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REVIEW RSC King Lear: May the Sher force be with you!

Antony Sher as Lear and David Troughton as Gloucester
Antony Sher as Lear and David Troughton as Gloucester

King Lear, Royal Shakespeare Theatre, until October 2017

Didn’t you just love the Olympics? It’s a true test of almost godlike human endurance and ability. The stars of the show, the real players, like Mo Farah and Usain Bolt, make the whole spectacle so eminently watchable. They are legends in their own lifetimes; so mighty, they even have a signature celebration pose: the Mobot and the 'Lightning Bolt'.

Hot on the heels of that magnificent display, and indeed the whole Brexit debacle, comes this incredibly prescient and poignant production of King Lear. The hero here, as indeed it should be, is Antony Sher. His recent performances on the Royal Shakespeare Theatre stage have been absolute blinders: he totally owned Falstaff and his Willy Loman was riveting and revelatory. They are bravura turns that seem to have logically led to his Lear. What would he do with it? Oh, the suspense.

Our first glimpse of Sher’s Lear is a shocker. His daughters and the court await his arrival ahead of the whole dividing the kingdom thing. With huge pomp, his servants enter carrying him way up high on a throne which is encased in a gold-flecked glass box — like a very grand sedan chair. It’s a ridiculously magnificent entrance!

As he descends from on high, and clambers out of his royal conveyance, he maintains a godlike bearing even though Sher’s short-stature is swamped in rich, trailing fur, and he sports a great bushy Zeus-like beard; a contrast that is curious, almost humorous. He glides around, being bossy, chopping up his kingdom, making mistakes.

Sher’s Lear is clearly complex, and obviously heading for a fall. As he punishes Cordelia for refusing to toady and flatter him like her sisters, he invokes “the sacred radiance of the sun/The mysteries of Hecate, and the night” and disowns her. As he taps into this pagan power, Sher does a posture that becomes Lear’s signature move of sorts, his Mobot if you will: one hand is held aloft, palm open to the heavens, while the other hand is thrust down, as he summons the unseen gods of Olympus, Sher shakes with intensity.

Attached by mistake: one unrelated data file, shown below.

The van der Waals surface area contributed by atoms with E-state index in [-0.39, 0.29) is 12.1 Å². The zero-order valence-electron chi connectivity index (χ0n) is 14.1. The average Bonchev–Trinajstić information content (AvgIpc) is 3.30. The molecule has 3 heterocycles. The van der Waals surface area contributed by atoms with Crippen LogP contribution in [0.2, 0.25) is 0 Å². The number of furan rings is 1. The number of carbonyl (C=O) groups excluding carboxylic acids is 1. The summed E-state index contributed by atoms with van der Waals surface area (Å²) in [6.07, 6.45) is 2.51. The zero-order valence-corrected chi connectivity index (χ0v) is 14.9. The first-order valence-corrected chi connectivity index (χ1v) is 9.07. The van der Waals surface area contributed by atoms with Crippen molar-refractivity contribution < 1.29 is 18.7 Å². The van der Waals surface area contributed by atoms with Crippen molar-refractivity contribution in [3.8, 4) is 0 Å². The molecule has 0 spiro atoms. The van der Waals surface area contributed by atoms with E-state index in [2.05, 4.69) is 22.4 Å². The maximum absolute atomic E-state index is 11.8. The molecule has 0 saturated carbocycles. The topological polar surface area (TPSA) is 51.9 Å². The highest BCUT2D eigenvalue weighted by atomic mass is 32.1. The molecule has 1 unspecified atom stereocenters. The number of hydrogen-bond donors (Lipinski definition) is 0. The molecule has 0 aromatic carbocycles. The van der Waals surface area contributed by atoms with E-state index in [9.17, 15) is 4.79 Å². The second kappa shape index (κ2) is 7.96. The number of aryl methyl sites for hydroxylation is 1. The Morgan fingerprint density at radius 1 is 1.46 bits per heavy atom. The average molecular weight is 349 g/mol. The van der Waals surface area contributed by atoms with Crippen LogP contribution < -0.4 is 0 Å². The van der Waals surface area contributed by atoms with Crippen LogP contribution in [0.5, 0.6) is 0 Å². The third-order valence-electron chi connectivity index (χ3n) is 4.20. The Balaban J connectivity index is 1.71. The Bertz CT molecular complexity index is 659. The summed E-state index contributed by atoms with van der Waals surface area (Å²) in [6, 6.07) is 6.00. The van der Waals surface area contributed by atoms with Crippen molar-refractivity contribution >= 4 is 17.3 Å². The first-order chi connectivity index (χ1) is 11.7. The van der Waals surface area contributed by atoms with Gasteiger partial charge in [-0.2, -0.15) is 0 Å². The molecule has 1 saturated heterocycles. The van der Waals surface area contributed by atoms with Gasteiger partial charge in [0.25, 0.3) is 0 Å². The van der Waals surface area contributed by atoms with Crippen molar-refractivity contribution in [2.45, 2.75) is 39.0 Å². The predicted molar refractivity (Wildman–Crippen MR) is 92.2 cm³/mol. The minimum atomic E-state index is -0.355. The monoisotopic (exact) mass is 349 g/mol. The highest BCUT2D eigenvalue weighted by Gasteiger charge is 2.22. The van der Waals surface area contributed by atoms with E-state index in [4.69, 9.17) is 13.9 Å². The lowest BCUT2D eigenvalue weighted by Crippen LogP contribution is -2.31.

Sher’s performance is top-of-the-podium-worthy stuff. In the scene where he curses Goneril with infertility (“Into her womb convey sterility/Dry up in her the organs of increase/And from her derogate body never spring/A babe to honor her”), again summoning his pagan power pose, is incredibly disconcerting.

But when his power starts to wane and vulnerable Lear is exposed, Sher is at his best... In one brilliant scene he goes to do the ‘move’ and everyone else rolls their eyeballs, almost a “not now dad we’re busy” moment — the grand patriarch’s look of bewilderment is genuinely touching.

There are other brilliant, medal-worthy performances here too. Papa Essiedu is totally charismatic as bad-boy Edmund — he delivers some of his famous ‘bastard’ lines with delicious comic understatement as witnessed with his Hamlet recently. His brother Edgar is played by a Oliver Johnstone with real verve; his turn as the madness-feigning Poor Tom, shivering, semi-naked, debased, is so convincing you feel uncomfortably exposed watching him. Antony Byrne as a muscular, tattooed Kent stood out too. Natalie Simpson, last seen as mad Ophelia here, is a sweet and elegant Cordelia.

But for me it was David Troughton as Gloucester that really deserved silver to Sher’s gold. His journey from credulous buffoon to broken, blinded and eventually humble sage is totally believable.

As always with director Greg Doran, the delight here is the clarity of the storytelling. It’s a long play so there are slumps, but there are also moments of resounding triumph. I especially liked the infamous storm scene. Designer Niki Turner’s set is stripped back, bare and harsh…. But then up rises a platform, covered in shimmering gold sheeting, on which sit a going-bonkers Lear, accompanied by his quelled Fool (a suitably quirky Graham Turner), up and up they rise until they are atop a mountain, the heavens open, lightning blinds, and Sher begins his mightiest and most desperate invocation: “Blow, winds, and crack your cheeks! rage! blow! You cataracts and hurricanoes”. It’s thrillingly ace.

By the end, Sher is dressed in his underwear: bright white nightie and longjohns, the furry and fury of his pagan power long gone. That final scene — where he is tragically united with Cordelia in death, is properly, brilliantly moving.

Review published 8th December

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